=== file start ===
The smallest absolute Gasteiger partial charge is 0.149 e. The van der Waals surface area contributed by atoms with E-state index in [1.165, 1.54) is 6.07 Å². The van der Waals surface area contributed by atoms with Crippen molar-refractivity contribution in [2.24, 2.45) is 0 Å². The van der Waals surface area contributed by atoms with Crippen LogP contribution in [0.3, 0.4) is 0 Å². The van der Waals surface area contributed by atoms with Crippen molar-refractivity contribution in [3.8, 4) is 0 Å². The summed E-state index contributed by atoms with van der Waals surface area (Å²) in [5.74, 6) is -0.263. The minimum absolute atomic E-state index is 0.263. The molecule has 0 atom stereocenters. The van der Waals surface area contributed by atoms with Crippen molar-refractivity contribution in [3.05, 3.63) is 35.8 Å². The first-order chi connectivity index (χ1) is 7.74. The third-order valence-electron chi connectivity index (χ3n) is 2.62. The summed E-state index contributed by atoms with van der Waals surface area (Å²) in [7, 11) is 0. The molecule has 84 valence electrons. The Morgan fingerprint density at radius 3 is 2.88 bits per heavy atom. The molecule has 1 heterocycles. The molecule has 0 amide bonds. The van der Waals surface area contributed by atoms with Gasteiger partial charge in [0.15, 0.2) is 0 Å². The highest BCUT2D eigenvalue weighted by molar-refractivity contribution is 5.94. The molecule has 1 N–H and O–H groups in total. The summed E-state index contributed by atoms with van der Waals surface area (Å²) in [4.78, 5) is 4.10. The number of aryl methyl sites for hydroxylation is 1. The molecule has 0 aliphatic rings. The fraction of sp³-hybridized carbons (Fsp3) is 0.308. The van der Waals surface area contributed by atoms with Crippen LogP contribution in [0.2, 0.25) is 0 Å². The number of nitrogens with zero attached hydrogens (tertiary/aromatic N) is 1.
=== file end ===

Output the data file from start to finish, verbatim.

The smallest absolute Gasteiger partial charge is 0.149 e. The van der Waals surface area contributed by atoms with E-state index in [1.165, 1.54) is 6.07 Å². The van der Waals surface area contributed by atoms with Crippen molar-refractivity contribution in [2.24, 2.45) is 0 Å². The van der Waals surface area contributed by atoms with Crippen LogP contribution in [0.3, 0.4) is 0 Å². The van der Waals surface area contributed by atoms with Crippen molar-refractivity contribution in [3.8, 4) is 0 Å². The summed E-state index contributed by atoms with van der Waals surface area (Å²) in [5.74, 6) is -0.263. The minimum absolute atomic E-state index is 0.263. The molecule has 0 atom stereocenters. The van der Waals surface area contributed by atoms with Crippen molar-refractivity contribution in [3.05, 3.63) is 35.8 Å². The first-order chi connectivity index (χ1) is 7.74. The third-order valence-electron chi connectivity index (χ3n) is 2.62. The summed E-state index contributed by atoms with van der Waals surface area (Å²) in [7, 11) is 0. The molecule has 84 valence electrons. The Morgan fingerprint density at radius 3 is 2.88 bits per heavy atom. The molecule has 1 heterocycles. The molecule has 0 amide bonds. The van der Waals surface area contributed by atoms with Gasteiger partial charge in [0.15, 0.2) is 0 Å². The highest BCUT2D eigenvalue weighted by molar-refractivity contribution is 5.94. The molecule has 1 N–H and O–H groups in total. The summed E-state index contributed by atoms with van der Waals surface area (Å²) in [4.78, 5) is 4.10. The number of aryl methyl sites for hydroxylation is 1. The molecule has 0 aliphatic rings. The fraction of sp³-hybridized carbons (Fsp3) is 0.308. The van der Waals surface area contributed by atoms with Crippen LogP contribution in [0.2, 0.25) is 0 Å². The number of nitrogens with zero attached hydrogens (tertiary/aromatic N) is 1.